[Advaita-l] What is the difference between Maya and avidhya ?
ramachandraachar2 at gmail.com
Thu Aug 11 10:46:10 CDT 2016
You gave "gumma," example and said,when you come out of that
notion....gumma is mithya
Here comming out of notion means notion is present at this time right?
And also at the beginning there was only brahman or paramarthika not even a
pinch of agnana
>From there how vyvaharika jgnana or agnana came?
Without existance can some notion of agnana come?
On 11 Aug 2016 2:31 p.m., "V Subrahmanian" <v.subrahmanian at gmail.com> wrote:
> On Thu, Aug 11, 2016 at 1:37 PM, Ramachandra Achar <
> ramachandraachar2 at gmail.com> wrote:
>> If Maya is avidhya kalpita,then u accept the existence of avidhya right?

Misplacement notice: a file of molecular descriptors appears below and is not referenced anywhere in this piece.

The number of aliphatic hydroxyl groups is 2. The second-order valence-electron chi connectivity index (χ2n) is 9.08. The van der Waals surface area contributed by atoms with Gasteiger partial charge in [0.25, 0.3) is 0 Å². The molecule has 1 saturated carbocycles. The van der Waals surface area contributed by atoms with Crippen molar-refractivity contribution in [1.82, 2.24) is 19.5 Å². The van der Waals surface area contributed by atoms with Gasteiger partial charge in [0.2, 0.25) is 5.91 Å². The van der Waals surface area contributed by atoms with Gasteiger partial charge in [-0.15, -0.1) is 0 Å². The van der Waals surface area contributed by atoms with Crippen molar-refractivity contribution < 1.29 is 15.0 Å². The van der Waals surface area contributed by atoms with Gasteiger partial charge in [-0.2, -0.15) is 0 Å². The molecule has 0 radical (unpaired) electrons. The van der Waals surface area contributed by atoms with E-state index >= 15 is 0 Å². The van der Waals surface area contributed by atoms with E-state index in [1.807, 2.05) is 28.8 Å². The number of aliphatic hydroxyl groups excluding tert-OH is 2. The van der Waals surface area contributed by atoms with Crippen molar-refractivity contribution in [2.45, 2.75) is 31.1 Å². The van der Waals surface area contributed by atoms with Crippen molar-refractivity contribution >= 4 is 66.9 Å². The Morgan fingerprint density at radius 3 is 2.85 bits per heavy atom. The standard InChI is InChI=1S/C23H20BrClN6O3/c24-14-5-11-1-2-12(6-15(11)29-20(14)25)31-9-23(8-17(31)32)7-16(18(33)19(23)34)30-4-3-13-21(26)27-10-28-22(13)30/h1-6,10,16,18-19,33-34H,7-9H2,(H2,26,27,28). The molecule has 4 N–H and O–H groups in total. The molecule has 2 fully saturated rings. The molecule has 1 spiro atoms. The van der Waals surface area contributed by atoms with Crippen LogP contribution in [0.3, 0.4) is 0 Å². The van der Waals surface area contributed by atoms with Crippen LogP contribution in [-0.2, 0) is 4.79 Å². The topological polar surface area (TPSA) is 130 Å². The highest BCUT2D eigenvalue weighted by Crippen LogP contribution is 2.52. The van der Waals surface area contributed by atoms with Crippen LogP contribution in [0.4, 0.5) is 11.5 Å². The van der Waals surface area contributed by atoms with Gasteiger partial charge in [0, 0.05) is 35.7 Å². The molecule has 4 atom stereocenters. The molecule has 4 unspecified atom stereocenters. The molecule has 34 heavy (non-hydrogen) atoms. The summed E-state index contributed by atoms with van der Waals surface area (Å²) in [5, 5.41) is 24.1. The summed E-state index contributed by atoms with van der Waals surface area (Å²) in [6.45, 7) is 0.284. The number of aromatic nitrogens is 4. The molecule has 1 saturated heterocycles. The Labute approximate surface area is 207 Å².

>> @subbu sir,
>> agnana is not only vyvaharika,because to come from paramarthika to
>> vyvaharika also.....there is need of agnana....So,agnana is not only
> That ajnāna that was required for Brahman to assume jivahood is also
> dispelled by the right knowledge that is of the form: I was not, am not and
> will not be a samsāri'. So, this realization brings to the fore the fact
> of the absolute absence of avidya/ajnana in all three periods of time. Tat
> tvam asi means you are already that and not 'you will become that.'
> Similarly aham brahma asmi also means 'I am already Brahman'. Avidyā is
> only admitted for the sake of accounting for the notion of samsāritva.
> When this notion is gone, there is no need to accept avidya. Avidyā is an
> adhyāropa done by the shāstra, which itself does the apavada too. Just like
> the entity 'gumma' is an adhyāropa by the mother just in order to make the
> child obey. Once the child outgrows the need for gumma, it realizes that it
> was only a ploy and not real even when it was invoked. Similar with the
> case of avidya.
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